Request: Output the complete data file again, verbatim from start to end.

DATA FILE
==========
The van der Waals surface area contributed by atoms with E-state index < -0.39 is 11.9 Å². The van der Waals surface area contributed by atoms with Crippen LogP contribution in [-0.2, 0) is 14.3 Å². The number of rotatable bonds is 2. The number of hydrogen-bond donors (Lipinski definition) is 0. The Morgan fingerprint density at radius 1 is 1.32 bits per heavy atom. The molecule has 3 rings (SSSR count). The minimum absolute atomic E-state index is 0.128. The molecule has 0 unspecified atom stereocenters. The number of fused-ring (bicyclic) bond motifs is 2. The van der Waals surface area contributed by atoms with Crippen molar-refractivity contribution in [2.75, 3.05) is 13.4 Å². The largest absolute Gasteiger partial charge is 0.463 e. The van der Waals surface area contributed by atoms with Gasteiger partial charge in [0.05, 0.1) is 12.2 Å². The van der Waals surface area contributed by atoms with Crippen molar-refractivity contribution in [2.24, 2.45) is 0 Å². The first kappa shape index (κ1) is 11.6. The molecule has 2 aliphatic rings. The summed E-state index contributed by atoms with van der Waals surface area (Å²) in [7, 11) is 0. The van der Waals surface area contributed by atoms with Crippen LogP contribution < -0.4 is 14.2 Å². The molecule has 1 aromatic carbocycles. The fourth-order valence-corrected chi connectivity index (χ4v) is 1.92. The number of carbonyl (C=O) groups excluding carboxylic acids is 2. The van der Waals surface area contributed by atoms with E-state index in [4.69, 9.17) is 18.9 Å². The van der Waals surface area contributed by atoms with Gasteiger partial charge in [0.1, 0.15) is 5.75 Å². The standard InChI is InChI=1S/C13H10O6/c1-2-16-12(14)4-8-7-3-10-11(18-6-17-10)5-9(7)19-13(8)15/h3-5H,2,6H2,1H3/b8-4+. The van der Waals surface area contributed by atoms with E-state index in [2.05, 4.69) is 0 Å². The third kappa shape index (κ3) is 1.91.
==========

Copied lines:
The van der Waals surface area contributed by atoms with E-state index < -0.39 is 11.9 Å². The van der Waals surface area contributed by atoms with Crippen LogP contribution in [-0.2, 0) is 14.3 Å². The number of rotatable bonds is 2. The number of hydrogen-bond donors (Lipinski definition) is 0. The Morgan fingerprint density at radius 1 is 1.32 bits per heavy atom. The molecule has 3 rings (SSSR count). The minimum absolute atomic E-state index is 0.128. The molecule has 0 unspecified atom stereocenters. The number of fused-ring (bicyclic) bond motifs is 2. The van der Waals surface area contributed by atoms with Crippen molar-refractivity contribution in [2.75, 3.05) is 13.4 Å². The largest absolute Gasteiger partial charge is 0.463 e. The van der Waals surface area contributed by atoms with Gasteiger partial charge in [0.05, 0.1) is 12.2 Å². The van der Waals surface area contributed by atoms with Crippen molar-refractivity contribution in [2.24, 2.45) is 0 Å². The first kappa shape index (κ1) is 11.6. The molecule has 2 aliphatic rings. The summed E-state index contributed by atoms with van der Waals surface area (Å²) in [7, 11) is 0. The van der Waals surface area contributed by atoms with Crippen LogP contribution < -0.4 is 14.2 Å². The molecule has 1 aromatic carbocycles. The fourth-order valence-corrected chi connectivity index (χ4v) is 1.92. The number of carbonyl (C=O) groups excluding carboxylic acids is 2. The van der Waals surface area contributed by atoms with E-state index in [4.69, 9.17) is 18.9 Å². The van der Waals surface area contributed by atoms with Gasteiger partial charge in [0.1, 0.15) is 5.75 Å². The standard InChI is InChI=1S/C13H10O6/c1-2-16-12(14)4-8-7-3-10-11(18-6-17-10)5-9(7)19-13(8)15/h3-5H,2,6H2,1H3/b8-4+. The van der Waals surface area contributed by atoms with E-state index in [2.05, 4.69) is 0 Å². The third kappa shape index (κ3) is 1.91.